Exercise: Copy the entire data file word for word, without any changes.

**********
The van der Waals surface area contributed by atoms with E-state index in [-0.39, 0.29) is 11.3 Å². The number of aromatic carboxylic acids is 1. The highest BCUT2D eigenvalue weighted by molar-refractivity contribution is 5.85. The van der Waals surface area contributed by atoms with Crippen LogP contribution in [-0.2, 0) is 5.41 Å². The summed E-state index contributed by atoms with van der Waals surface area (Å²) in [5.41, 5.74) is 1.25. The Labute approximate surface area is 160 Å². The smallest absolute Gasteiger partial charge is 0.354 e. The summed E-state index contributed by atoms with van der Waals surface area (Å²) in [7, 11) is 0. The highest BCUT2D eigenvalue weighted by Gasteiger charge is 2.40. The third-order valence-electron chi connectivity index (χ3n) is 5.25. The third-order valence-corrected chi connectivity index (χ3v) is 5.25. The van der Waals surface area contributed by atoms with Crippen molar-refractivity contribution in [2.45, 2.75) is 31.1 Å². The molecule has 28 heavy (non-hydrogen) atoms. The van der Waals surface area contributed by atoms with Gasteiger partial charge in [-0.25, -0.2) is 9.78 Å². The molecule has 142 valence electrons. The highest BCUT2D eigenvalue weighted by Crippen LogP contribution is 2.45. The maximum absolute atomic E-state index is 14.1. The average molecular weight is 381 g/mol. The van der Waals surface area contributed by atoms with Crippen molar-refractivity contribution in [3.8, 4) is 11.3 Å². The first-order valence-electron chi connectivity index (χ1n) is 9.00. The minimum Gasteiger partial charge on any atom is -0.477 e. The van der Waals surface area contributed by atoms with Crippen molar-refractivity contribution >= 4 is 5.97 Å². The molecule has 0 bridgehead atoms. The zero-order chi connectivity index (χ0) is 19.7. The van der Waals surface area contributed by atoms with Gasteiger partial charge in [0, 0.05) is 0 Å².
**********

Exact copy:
The van der Waals surface area contributed by atoms with E-state index in [-0.39, 0.29) is 11.3 Å². The number of aromatic carboxylic acids is 1. The highest BCUT2D eigenvalue weighted by molar-refractivity contribution is 5.85. The van der Waals surface area contributed by atoms with Crippen LogP contribution in [-0.2, 0) is 5.41 Å². The summed E-state index contributed by atoms with van der Waals surface area (Å²) in [5.41, 5.74) is 1.25. The Labute approximate surface area is 160 Å². The smallest absolute Gasteiger partial charge is 0.354 e. The summed E-state index contributed by atoms with van der Waals surface area (Å²) in [7, 11) is 0. The highest BCUT2D eigenvalue weighted by Gasteiger charge is 2.40. The third-order valence-electron chi connectivity index (χ3n) is 5.25. The third-order valence-corrected chi connectivity index (χ3v) is 5.25. The van der Waals surface area contributed by atoms with Crippen molar-refractivity contribution in [2.45, 2.75) is 31.1 Å². The molecule has 28 heavy (non-hydrogen) atoms. The van der Waals surface area contributed by atoms with Gasteiger partial charge in [-0.25, -0.2) is 9.78 Å². The molecule has 142 valence electrons. The highest BCUT2D eigenvalue weighted by Crippen LogP contribution is 2.45. The maximum absolute atomic E-state index is 14.1. The average molecular weight is 381 g/mol. The van der Waals surface area contributed by atoms with Crippen molar-refractivity contribution in [3.8, 4) is 11.3 Å². The first-order valence-electron chi connectivity index (χ1n) is 9.00. The minimum Gasteiger partial charge on any atom is -0.477 e. The van der Waals surface area contributed by atoms with Crippen molar-refractivity contribution >= 4 is 5.97 Å². The molecule has 0 bridgehead atoms. The zero-order chi connectivity index (χ0) is 19.7. The van der Waals surface area contributed by atoms with Gasteiger partial charge in [0, 0.05) is 0 Å².